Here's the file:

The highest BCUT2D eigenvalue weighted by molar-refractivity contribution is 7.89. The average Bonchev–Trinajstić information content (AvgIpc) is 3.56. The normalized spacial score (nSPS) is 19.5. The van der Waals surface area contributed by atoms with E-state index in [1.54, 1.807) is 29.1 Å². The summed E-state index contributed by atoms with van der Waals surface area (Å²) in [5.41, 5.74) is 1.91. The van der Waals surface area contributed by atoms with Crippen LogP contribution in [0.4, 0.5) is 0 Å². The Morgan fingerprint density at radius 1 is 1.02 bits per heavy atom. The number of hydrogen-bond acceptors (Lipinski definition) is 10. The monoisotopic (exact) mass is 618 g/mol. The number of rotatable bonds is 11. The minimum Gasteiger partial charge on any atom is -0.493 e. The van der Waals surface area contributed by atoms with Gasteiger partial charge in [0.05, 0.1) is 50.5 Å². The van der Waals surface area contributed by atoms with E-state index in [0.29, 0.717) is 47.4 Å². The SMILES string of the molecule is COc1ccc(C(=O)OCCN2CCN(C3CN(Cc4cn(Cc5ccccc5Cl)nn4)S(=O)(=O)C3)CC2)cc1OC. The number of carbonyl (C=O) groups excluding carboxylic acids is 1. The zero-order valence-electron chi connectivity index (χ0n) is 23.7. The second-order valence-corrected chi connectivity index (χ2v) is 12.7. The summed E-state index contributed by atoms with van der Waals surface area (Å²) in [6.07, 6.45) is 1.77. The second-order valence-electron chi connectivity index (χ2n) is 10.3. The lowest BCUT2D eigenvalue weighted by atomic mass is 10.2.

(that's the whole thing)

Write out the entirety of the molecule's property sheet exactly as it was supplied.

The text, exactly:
The highest BCUT2D eigenvalue weighted by molar-refractivity contribution is 7.89. The average Bonchev–Trinajstić information content (AvgIpc) is 3.56. The normalized spacial score (nSPS) is 19.5. The van der Waals surface area contributed by atoms with E-state index in [1.54, 1.807) is 29.1 Å². The summed E-state index contributed by atoms with van der Waals surface area (Å²) in [5.41, 5.74) is 1.91. The van der Waals surface area contributed by atoms with Crippen LogP contribution in [0.4, 0.5) is 0 Å². The Morgan fingerprint density at radius 1 is 1.02 bits per heavy atom. The number of hydrogen-bond acceptors (Lipinski definition) is 10. The monoisotopic (exact) mass is 618 g/mol. The number of rotatable bonds is 11. The minimum Gasteiger partial charge on any atom is -0.493 e. The van der Waals surface area contributed by atoms with Gasteiger partial charge in [0.05, 0.1) is 50.5 Å². The van der Waals surface area contributed by atoms with E-state index in [0.29, 0.717) is 47.4 Å². The SMILES string of the molecule is COc1ccc(C(=O)OCCN2CCN(C3CN(Cc4cn(Cc5ccccc5Cl)nn4)S(=O)(=O)C3)CC2)cc1OC. The number of carbonyl (C=O) groups excluding carboxylic acids is 1. The zero-order valence-electron chi connectivity index (χ0n) is 23.7. The second-order valence-corrected chi connectivity index (χ2v) is 12.7. The summed E-state index contributed by atoms with van der Waals surface area (Å²) in [6.07, 6.45) is 1.77. The second-order valence-electron chi connectivity index (χ2n) is 10.3. The lowest BCUT2D eigenvalue weighted by atomic mass is 10.2.